Good morning folks! It’s a drizzly Sunday morning—I’m soaking up the quiet and watching Urbanized.
Last week, Ethan Marcotte wrote about redesigning his website. The process gave him an outlet for the mounting stress of the world around him:
While things were changing, I kept working. After a few weeks tinkering with this redesign, I realized I wasn’t working on a website, not really: it was a worry stone.
It’s a good reminder of a few things: the calm from quietly making; the need for worry stones when things are, well, as they are; and the potential of having your own corner of the web, a personal site.
I’ve long been a fan of personal sites. At the end of 2013, Frank Chimero resurrected the idea of “homesteading” as a response to a siloed, fragmented web, where our content is scattered across so many social media sites. Personal sites can be our homes on the internet:
In light of the noisy, fragmented internet, I want a unified place for myself—the internet version of a quiet, cluttered cottage in the country. I’ll have you over for a visit when it’s finished.
The web has great potential. Indeed, the internet and the web are key to responding to the current health crisis. But the most enduring potential, for me, is realized through personal sites.
There are quite a few personal sites I look to as inspiration (many are in my site’s blogroll). Here are a few of them, with little annotations for why I like them:
- Mandy Brown shares some of the best reading recommendations I’ve found, plus essays and reading notes that always push me to reflect on what I read.
- Sameer Vasta documents his extensive newsletter archive, plus reading notes and more. (For example, “Me, now.”)
- Tatiana Mac’s site design has big, bold colours and other details that make me want to view source to understand how the site works.
- Waldo Jaquith has maintained 20+ years of archived blog posts.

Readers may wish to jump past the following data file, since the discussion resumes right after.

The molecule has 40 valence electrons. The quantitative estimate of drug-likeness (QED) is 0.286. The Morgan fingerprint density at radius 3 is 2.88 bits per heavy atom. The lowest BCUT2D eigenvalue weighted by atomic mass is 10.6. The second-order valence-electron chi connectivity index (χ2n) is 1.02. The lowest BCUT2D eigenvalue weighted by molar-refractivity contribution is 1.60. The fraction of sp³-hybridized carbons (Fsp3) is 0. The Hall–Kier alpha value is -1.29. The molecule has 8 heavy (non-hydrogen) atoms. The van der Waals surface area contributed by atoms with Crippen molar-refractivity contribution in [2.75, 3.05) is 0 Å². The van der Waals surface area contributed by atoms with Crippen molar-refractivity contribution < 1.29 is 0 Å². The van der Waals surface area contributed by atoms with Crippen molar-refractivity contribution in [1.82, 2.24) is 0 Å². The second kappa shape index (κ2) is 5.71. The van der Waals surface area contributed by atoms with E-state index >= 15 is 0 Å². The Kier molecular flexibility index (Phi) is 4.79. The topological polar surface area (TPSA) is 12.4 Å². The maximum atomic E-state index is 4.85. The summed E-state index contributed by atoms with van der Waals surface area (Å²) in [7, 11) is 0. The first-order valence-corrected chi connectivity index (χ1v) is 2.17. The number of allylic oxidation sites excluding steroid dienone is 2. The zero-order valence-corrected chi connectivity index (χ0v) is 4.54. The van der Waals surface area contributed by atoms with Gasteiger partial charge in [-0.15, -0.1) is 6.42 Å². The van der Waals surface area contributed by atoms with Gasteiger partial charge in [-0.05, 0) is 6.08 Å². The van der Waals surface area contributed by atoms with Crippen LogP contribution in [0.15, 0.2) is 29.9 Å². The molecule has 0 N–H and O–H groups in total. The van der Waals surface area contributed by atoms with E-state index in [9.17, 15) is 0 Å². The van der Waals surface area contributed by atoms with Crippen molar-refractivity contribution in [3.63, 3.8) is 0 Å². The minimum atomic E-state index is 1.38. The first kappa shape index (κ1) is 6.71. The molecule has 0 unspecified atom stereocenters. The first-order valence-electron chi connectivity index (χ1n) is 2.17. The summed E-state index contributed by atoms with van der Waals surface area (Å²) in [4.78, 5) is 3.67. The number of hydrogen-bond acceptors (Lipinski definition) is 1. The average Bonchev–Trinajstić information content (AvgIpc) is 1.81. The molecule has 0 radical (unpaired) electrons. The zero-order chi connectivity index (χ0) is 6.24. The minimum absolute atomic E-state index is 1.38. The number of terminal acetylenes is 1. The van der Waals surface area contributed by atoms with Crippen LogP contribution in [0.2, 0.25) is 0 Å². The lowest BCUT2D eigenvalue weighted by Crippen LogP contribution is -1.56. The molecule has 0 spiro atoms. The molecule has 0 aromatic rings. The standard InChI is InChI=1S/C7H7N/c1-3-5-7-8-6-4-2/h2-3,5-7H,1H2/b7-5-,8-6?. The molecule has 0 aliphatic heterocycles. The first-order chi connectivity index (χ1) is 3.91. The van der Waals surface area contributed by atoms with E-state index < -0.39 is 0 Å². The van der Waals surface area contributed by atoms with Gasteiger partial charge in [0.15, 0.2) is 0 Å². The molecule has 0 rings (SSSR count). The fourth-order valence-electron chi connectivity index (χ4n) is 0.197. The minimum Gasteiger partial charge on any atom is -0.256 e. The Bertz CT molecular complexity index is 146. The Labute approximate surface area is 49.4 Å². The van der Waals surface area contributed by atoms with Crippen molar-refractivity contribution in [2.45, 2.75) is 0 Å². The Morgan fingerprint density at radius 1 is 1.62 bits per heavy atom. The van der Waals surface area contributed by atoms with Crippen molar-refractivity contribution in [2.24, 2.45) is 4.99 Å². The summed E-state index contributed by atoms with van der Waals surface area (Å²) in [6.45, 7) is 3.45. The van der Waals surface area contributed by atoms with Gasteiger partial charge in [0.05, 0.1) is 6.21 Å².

- Jessica Hische’s site has a consistent current of playfulness. (For example, the URL scheme: jessicahische.is/talkingtype for the transcript of a talk on typography.)
- Karolina Szczur has a clean, fast design (maybe no surprise, given that Karolina is product design lead for Calibre) with great write-ups like year-in-book-reviews.
- Tim Wu has a bunch of quirky sections, including a touching page on his favourite teachers.
- Beck Tench speaks to different parts of her life in a consistent and compelling way. (I love the “influences” list in each section, for example.)
Evidently it’s not just the design of personal sites that compels me, but also the totally open range of what to put on them. They’re places to put, well, whatever you want, in whatever format you like—not constrained by what a social media platform permits or incentivizes, with only your own ideas as a limit.
Anyhow, do you have a personal site? I’d be curious to see it, if you do. (For now, I don’t think I’ll carry on the shareback at the end of the email.) All the best for the week ahead!
A few folks replied to last week’s question (What’s one thing you read recently(ish), not related to the virus, that you enjoyed?) with some book recommendations, which I always enjoy! You might, too: